Days before the US government runs out of funds, the Senate introduced a bipartisan bill to avert the shutdown, but there is no guarantee it will pass the House of Representatives because a bloc of conservatives opposes it. . short-term financing.
The Senate bill would continue funding the government until November 17 and includes $6.2 billion in aid to Ukraine. Increasing funding for Ukraine could exacerbate tensions in the House of Representatives, as many conservative Republicans oppose sending more aid to the war-torn country. The bill also includes $6 billion for natural disasters.
The Pentagon has warned that a government shutdown could disrupt US military aid to Ukraine
Schumer said Tuesday: “We will continue funding the Government at current levels, maintaining our commitment to the security and humanitarian needs of Ukraine, while ensuring that those affected by natural disasters across the country begin receiving resources. what do you need”.
However, House Speaker Kevin McCarthy told reporters that funding for Ukraine should not be included in a short-term spending package, and instead should be a stand-alone bill.
“Is it in the CR? My answer is no, it should be discussed in a supplement,” said the California Republican, referring to a continuing resolution, or CR, which is a short-term funding patch.
“I don’t understand that when all these people are talking across the country about the challenges facing the United States right now, people are going to say, ‘We should go to Ukraine and ignore what’s happening on our border.’ “This is the wrong approach,” he said.
McCarthy did not comment on whether he would present this week, before the deadline, a bipartisan stopgap measure approved by the Senate to avoid a shutdown.
Now that the Senate has revealed its own stopgap measure, it still needs to be approved by the Chamber before it can be sent to the House of Representatives and any senator can delay its approval under a strict time limit.
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Meanwhile, lacking the GOP votes to pass a stopgap bill, McCarthy turned his attention earlier this week to an effort to advance a series of spending bills, including those for Defense and National Security. .
The passage of these bills won’t prevent a weekend shutdown, but with conservatives demanding passage of full-year funding bills, McCarthy hopes the momentum behind the measures will create enough opponents would support a Republican stopgap bill. However, it is not clear that even the bills can advance amid deep divisions within the House Republican conference.
McCarthy is expected to face another test of his leadership on Tuesday, as House GOP leaders have indicated they plan to hold a rule-of-thumb vote to advance the measures. The long-awaited vote comes after hardliners last week derailed a similar vote on a defense bill, much to the embarrassment of House GOP leaders. All eyes will be on the House to see if the scene repeats itself.
On Tuesday, McCarthy also criticized hardliners who defied the party last week and did not support a procedural motion to continue. Asked if he was confident they would fall in line this week, he criticized their efforts as counterproductive. “I don’t understand why anyone would stop the ability to secure the border, if they want to stand with President Biden keeping the border open I think that’s the wrong position.”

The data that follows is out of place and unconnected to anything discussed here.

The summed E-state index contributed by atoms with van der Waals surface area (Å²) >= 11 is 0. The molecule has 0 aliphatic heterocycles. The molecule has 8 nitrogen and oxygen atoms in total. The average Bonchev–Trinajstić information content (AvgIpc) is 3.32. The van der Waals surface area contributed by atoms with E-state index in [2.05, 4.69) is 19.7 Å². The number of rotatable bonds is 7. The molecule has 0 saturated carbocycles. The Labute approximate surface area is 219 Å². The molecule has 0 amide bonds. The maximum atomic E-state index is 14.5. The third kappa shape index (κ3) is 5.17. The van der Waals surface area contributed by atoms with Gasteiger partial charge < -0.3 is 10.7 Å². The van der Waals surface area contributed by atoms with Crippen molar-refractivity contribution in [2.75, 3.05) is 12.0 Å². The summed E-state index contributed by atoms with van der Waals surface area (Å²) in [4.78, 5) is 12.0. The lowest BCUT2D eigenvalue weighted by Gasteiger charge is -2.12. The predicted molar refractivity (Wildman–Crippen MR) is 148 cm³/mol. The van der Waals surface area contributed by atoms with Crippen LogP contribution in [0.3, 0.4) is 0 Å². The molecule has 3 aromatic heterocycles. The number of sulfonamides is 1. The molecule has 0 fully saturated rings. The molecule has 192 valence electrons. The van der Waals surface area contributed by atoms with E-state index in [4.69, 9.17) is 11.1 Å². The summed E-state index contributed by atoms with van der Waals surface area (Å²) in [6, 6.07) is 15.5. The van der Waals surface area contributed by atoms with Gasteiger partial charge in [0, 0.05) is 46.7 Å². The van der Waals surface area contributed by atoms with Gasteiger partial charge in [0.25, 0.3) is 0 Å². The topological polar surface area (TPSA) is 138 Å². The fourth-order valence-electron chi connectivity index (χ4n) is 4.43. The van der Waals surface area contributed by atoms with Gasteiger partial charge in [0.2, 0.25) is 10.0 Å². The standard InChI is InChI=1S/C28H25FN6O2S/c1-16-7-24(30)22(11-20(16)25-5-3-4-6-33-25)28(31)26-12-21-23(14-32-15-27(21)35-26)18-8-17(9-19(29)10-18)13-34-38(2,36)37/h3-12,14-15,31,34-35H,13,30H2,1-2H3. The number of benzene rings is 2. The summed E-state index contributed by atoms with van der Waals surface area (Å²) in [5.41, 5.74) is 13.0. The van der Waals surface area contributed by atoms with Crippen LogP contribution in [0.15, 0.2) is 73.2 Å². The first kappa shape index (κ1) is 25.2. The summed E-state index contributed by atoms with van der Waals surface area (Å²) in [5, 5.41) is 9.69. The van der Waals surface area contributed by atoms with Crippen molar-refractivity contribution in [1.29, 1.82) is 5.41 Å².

McCarthy has indicated that if the House is able to pass the series of spending bills he has lined up for consideration this week, then he will put a stopgap measure on the floor that includes border provisions.
“If we pass these four projects, that will be 72% of all discretionary spending. I will also present this week a temporary resolution that protects our border,” he told reporters.
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McCarthy continued to insist that shutting down the government was the worst option and warned his conference of the dangers of that strategy. “I don’t think the closures will help,” he said.
The Senate is set to hold an initial vote Tuesday afternoon to advance the House-approved Federal Aviation Administration (FAA) reauthorization bill, which could be used as a legislative vehicle for the Senate’s version of a stopgap bill to avoid a shutdown.
Extending interim funding could be included in the FAA bill, as the FAA’s current operating authority is set to expire at the end of September, creating another looming deadline for lawmakers to act.
A shutdown has far-reaching ramifications across the country. If that happens, many government operations will stop, while some services considered “essential” will continue.
Government operations and services that continue during a shutdown are activities deemed necessary to protect public safety and national security or deemed critical for other reasons. Examples of services that have continued through previous shutdowns include border protection, federal law enforcement, and air traffic control.
The White House on Tuesday highlighted the “disastrous consequences” of a shutdown that would harm national security, pointing to 1.3 million active duty military personnel who will not be paid until the shutdown ends and the suspension of civilian employees. of the Department of Defense.